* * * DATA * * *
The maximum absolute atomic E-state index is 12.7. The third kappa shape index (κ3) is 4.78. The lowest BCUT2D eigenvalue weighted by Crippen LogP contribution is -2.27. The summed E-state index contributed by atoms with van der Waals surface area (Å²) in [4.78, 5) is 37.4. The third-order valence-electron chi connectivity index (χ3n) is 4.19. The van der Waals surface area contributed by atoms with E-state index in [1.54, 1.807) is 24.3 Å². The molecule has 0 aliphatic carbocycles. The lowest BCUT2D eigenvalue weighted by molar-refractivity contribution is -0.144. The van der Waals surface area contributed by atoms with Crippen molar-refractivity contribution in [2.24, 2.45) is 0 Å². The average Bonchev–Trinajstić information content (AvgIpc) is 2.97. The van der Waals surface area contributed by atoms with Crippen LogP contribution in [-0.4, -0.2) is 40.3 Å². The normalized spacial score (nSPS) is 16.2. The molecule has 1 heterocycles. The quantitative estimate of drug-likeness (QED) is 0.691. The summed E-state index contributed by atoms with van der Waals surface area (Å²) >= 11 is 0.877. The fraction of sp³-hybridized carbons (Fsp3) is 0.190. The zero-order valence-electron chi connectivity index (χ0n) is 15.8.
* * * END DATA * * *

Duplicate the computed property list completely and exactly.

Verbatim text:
The maximum absolute atomic E-state index is 12.7. The third kappa shape index (κ3) is 4.78. The lowest BCUT2D eigenvalue weighted by Crippen LogP contribution is -2.27. The summed E-state index contributed by atoms with van der Waals surface area (Å²) in [4.78, 5) is 37.4. The third-order valence-electron chi connectivity index (χ3n) is 4.19. The van der Waals surface area contributed by atoms with E-state index in [1.54, 1.807) is 24.3 Å². The molecule has 0 aliphatic carbocycles. The lowest BCUT2D eigenvalue weighted by molar-refractivity contribution is -0.144. The van der Waals surface area contributed by atoms with Crippen molar-refractivity contribution in [2.24, 2.45) is 0 Å². The average Bonchev–Trinajstić information content (AvgIpc) is 2.97. The van der Waals surface area contributed by atoms with Crippen LogP contribution in [-0.4, -0.2) is 40.3 Å². The normalized spacial score (nSPS) is 16.2. The molecule has 1 heterocycles. The quantitative estimate of drug-likeness (QED) is 0.691. The summed E-state index contributed by atoms with van der Waals surface area (Å²) >= 11 is 0.877. The fraction of sp³-hybridized carbons (Fsp3) is 0.190. The zero-order valence-electron chi connectivity index (χ0n) is 15.8.